Obviously, with longer rest breaks, you will want to make sure you block off a lot of time to do the full Yasso 800 workout, since between your warm-up, the repeats themselves and the longer rest breaks, followed by a smart cool-down… this workout could take at least 90 minutes, if not longer.
If you run 60+ miles every week, however, you most likely do 8K worth of speedwork reps all the time. It’s probably the reason you even thought to do this workout in the first place. Then, by all means, take shorter rest intervals of 1-2 minutes. Do what you’ve typically done in past workouts. But for most, following Yasso’s original advice is sound.
How easy is your active recovery period between reps? That matters.
If your inter-rep recovery is a jog instead of a full rest, the following is a good barometer of whether or not you’re going too hard: If you need to walk or stop, you went too fast.
If your version of the workout allows a full stop to rest, then a good barometer of whether you went out too hard: You cross the line not feeling like you could have kept going another 800+ meters at your pace.
Again, you never want to race to the finish of these reps, reaching the line needing to stop for a total rest. Run wire to wire at a pace you’d expect to maintain in a race, meaning you should cross the line able to keep running at that pace if you had to.
If at first you can jog your recoveries… but then you need to walk or stop at later recovery intervals, it’s not only possible your intervals are too fast… but also possible that your recovery jog was too fast.
Many runners mistakenly pace their recovery jogs at more of a normal running pace. This is too fast. These recovery jogs should be super easy and casual. Imagine you’re working yourself back from a leg injury and you’re doing a test run just to get back in the swing of things. That’s the pace and effort you should put into recovery jogs.
Another analogy I find accurate is to observe a baseball hitter’s home run trot: That’s the effort you want to be putting into a recovery jog.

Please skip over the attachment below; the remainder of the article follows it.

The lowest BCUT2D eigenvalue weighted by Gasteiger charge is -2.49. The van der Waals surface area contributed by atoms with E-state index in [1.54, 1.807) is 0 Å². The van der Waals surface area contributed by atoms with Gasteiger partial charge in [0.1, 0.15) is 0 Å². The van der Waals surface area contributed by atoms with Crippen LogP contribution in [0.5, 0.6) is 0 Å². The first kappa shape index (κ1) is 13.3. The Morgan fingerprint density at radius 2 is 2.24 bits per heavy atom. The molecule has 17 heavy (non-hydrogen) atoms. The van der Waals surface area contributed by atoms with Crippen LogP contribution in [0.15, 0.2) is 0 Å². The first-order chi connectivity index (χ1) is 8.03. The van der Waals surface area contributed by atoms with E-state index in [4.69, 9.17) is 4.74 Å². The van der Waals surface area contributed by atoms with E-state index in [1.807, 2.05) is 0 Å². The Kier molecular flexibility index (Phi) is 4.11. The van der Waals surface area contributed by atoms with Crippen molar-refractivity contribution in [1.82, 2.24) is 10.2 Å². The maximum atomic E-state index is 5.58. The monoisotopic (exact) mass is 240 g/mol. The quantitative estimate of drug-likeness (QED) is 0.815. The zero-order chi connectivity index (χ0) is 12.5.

The key reps are the reps BEFORE the last one.
Pay close attention to the results of reps 7, 8 and 9. In fact, you could average just those three reps and may get a more accurate Yasso 800 estimate than estimating the average of all your reps.
It’s your performance while tired in the later reps that paints the most accurate picture of your capability. Bear in mind the tendency many runners have to do the final rep hard in an effort to finish the workout strong. Rep 10 will probably look stronger than the other later reps.
Pay closer attention to how reps 7, 8 and 9 look, where you’re tired but not emptying the tank with a final flourish because you know you still have more reps to do.
Another effective estimate: Take the average of your 5 slowest reps.
Few can fake 6-10 good, accurate reps.
If the pace of your individual reps varies substantially:
(let’s say by more than 15 seconds between your fastest and slowest rep):
1. Most likely, you went out too hard. For most runners their reps in a speed workout typically vary like this: The first reps are very fast, then later reps are much slower.
2. In some cases you may start your reps super easy, realize you have more in the tank than expected, then pick up the pace in later reps (like a negative split in a race). Along with being a psychological tendency among runners… this can indicate you didn’t warm up effectively beforehand.
3. If your rep times consistently bounce back and forth by 12+ seconds per rep, you are either trying (at least on some reps) to hit a pace you’re not totally capable of running in a race… or you’re not taking full rest periods. If you’re in the middle of a Yasso workout and you see your times bouncing around, focus going forward on running a comfortably brisk pace that’s a tick slower than you want to run (whatever that means to you), and try to hit the same pace on the remaining reps.